View details for DOI 10.1111/jgh.15309

    View details for Web of Science ID 000587978300001

    View details for PubMedID 33091219



    Knowing esophageal tumors behavior in relationship to lymph node involvement, distant metastases and local tumor invasion is of paramount importance for the best esophageal tumors management.To describe lymph node involvement, distant metastases, and local tumor invasion in esophageal carcinoma, according to tumor topography and histology.A total of 444 patients with esophageal squamous cell carcinoma and 105 adenocarcinoma were retrospectively analyzed. They were divided into four groups: adenocarcinoma and squamous cell carcinoma in the three esophageal segments: cervical, middle, and distal. They were compared based on their CT scans at the time of the diagnosis.Nodal metastasis showed great relationship with of primary tumor site. Lymph nodes of hepatogastric, perigastric and peripancreatic ligaments were mainly affected in distal tumors. Periaortic, interaortocaval and portocaval nodes were more commonly found in distal squamous carcinoma; subcarinal, paratracheal and subaortic nodes in middle; neck chains were more affected in cervical squamous carcinoma. Adenocarcinoma had a higher frequency of peritoneal involvement (11.8%) and liver (24.5%) than squamous cell carcinoma. Considering the local tumor invasion, the more cranial neoplasia, more common squamous invasion of airways, reaching 64.7% in the incidence of cervical tumors. Middle esophageal tumors invade more often aorta (27.6%) and distal esophageal tumors, the pericardium and the right atrium (10.4%).Esophageal adenocarcinoma and squamous cell carcinoma in different topographies present peculiarities in lymph node involvement, distant metastasis and local tumor invasion. These differences must be taken into account in esophageal cancer patients' care.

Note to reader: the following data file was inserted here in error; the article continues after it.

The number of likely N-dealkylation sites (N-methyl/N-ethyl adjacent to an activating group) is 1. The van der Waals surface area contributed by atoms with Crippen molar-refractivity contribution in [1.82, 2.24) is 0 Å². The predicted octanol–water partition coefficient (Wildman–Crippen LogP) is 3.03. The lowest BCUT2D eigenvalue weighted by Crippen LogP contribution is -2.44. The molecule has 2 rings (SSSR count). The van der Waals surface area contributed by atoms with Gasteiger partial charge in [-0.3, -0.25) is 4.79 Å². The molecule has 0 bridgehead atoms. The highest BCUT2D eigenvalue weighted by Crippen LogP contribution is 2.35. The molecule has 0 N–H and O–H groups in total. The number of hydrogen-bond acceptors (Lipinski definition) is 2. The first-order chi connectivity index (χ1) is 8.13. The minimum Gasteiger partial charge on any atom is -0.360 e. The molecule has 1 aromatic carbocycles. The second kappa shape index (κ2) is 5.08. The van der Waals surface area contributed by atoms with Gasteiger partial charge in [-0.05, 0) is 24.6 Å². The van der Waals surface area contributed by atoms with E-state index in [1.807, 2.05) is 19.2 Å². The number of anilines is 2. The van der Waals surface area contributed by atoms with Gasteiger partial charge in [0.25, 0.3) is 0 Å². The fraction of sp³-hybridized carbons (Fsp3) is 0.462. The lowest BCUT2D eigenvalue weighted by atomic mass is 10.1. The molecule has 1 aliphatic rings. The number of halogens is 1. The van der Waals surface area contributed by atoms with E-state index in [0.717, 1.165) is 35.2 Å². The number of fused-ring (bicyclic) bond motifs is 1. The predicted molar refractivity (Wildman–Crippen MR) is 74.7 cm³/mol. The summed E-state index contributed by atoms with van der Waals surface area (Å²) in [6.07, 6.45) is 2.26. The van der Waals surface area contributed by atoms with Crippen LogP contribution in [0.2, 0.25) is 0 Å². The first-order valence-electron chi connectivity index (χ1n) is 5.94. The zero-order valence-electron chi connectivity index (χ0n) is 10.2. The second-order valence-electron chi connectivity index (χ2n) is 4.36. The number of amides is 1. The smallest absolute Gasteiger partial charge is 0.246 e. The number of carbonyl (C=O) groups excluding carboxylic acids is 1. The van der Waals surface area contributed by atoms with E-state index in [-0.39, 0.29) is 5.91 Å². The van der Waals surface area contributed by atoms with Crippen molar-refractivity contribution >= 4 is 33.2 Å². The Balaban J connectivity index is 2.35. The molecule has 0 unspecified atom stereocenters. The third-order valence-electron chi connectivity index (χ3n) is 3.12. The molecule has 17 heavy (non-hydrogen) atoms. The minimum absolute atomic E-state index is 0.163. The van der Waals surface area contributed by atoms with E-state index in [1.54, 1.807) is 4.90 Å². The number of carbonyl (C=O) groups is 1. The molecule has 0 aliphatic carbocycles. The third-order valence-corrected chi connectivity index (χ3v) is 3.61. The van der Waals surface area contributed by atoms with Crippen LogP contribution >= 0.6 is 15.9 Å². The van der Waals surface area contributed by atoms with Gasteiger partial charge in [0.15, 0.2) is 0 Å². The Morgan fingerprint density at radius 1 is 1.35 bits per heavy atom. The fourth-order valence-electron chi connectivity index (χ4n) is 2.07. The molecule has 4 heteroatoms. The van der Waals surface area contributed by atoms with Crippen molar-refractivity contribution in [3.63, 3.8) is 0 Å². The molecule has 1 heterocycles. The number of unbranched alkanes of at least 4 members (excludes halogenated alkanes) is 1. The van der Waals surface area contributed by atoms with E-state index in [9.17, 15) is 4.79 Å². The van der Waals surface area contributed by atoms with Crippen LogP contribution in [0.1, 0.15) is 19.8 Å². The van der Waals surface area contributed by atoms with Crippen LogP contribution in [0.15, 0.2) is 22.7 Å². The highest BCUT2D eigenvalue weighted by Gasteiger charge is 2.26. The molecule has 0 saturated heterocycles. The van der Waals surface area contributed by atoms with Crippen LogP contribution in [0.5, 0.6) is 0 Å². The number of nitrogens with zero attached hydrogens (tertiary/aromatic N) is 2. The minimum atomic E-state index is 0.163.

View details for DOI 10.1590/0102-6720201600040001

    View details for Web of Science ID 000392703900001

    View details for PubMedID 28076472

    View details for PubMedCentralID PMC5225857



    Despite recent advances in diagnosis and treatment, esophageal cancer still has high mortality. Prognostic factors associated with patient and with disease itself are multiple and poorly explored.Assess prognostic variables in esophageal cancer patients.Retrospective review of all patients with esophageal cancer in an oncology referral center. They were divided according to histological diagnosis (444 squamous cell carcinoma patients and 105 adenocarcinoma), and their demographic, pathological and clinical characteristics were analyzed and compared to clinical stage and overall survival.No difference was noted between squamous cell carcinoma and esophageal adenocarcinoma overall survival curves. Squamous cell carcinoma presented 22.8% survival after five years against 20.2% for adenocarcinoma. When considering only patients treated with curative intent resection, after five years squamous cell carcinoma survival rate was 56.6 and adenocarcinoma, 58%. In patients with squamous cell carcinoma, poor differentiation histology and tumor size were associated with worse oncology stage, but this was not evidenced in adenocarcinoma.Weight loss (kg), BMI variation (kg/m²) and percentage of weight loss are factors that predict worse stage at diagnosis in the squamous cell carcinoma. In adenocarcinoma, these findings were not statistically significant.

    View details for DOI 10.1590/0102-6720201600030003

    View details for Web of Science ID 000389209300003